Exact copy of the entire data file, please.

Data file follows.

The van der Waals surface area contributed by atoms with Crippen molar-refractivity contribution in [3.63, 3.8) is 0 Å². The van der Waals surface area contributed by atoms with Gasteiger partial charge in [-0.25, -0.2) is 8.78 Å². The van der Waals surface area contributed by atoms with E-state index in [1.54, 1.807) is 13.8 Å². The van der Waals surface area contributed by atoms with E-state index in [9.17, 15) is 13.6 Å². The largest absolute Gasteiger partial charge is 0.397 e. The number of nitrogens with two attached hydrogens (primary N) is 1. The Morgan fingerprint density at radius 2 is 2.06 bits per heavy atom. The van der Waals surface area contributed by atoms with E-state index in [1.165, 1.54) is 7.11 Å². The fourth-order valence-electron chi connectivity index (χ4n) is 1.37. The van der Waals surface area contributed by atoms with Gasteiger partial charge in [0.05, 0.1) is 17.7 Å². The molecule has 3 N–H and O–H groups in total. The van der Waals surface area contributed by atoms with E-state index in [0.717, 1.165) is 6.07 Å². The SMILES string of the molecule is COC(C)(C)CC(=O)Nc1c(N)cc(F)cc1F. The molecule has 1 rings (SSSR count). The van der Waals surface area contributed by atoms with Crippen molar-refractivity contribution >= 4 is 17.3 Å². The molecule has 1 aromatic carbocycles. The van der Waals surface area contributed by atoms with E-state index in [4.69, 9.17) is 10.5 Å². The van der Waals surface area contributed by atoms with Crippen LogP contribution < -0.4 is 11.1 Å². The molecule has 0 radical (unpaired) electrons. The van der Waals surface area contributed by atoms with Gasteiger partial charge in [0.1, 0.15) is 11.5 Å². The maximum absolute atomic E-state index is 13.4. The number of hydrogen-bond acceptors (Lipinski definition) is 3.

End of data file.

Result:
The van der Waals surface area contributed by atoms with Crippen molar-refractivity contribution in [3.63, 3.8) is 0 Å². The van der Waals surface area contributed by atoms with Gasteiger partial charge in [-0.25, -0.2) is 8.78 Å². The van der Waals surface area contributed by atoms with E-state index in [1.54, 1.807) is 13.8 Å². The van der Waals surface area contributed by atoms with E-state index in [9.17, 15) is 13.6 Å². The largest absolute Gasteiger partial charge is 0.397 e. The number of nitrogens with two attached hydrogens (primary N) is 1. The Morgan fingerprint density at radius 2 is 2.06 bits per heavy atom. The van der Waals surface area contributed by atoms with E-state index in [1.165, 1.54) is 7.11 Å². The fourth-order valence-electron chi connectivity index (χ4n) is 1.37. The van der Waals surface area contributed by atoms with Gasteiger partial charge in [0.05, 0.1) is 17.7 Å². The molecule has 3 N–H and O–H groups in total. The van der Waals surface area contributed by atoms with E-state index in [0.717, 1.165) is 6.07 Å². The SMILES string of the molecule is COC(C)(C)CC(=O)Nc1c(N)cc(F)cc1F. The molecule has 1 rings (SSSR count). The van der Waals surface area contributed by atoms with Crippen molar-refractivity contribution >= 4 is 17.3 Å². The molecule has 1 aromatic carbocycles. The van der Waals surface area contributed by atoms with E-state index in [4.69, 9.17) is 10.5 Å². The van der Waals surface area contributed by atoms with Crippen LogP contribution < -0.4 is 11.1 Å². The molecule has 0 radical (unpaired) electrons. The van der Waals surface area contributed by atoms with Gasteiger partial charge in [0.1, 0.15) is 11.5 Å². The maximum absolute atomic E-state index is 13.4. The number of hydrogen-bond acceptors (Lipinski definition) is 3.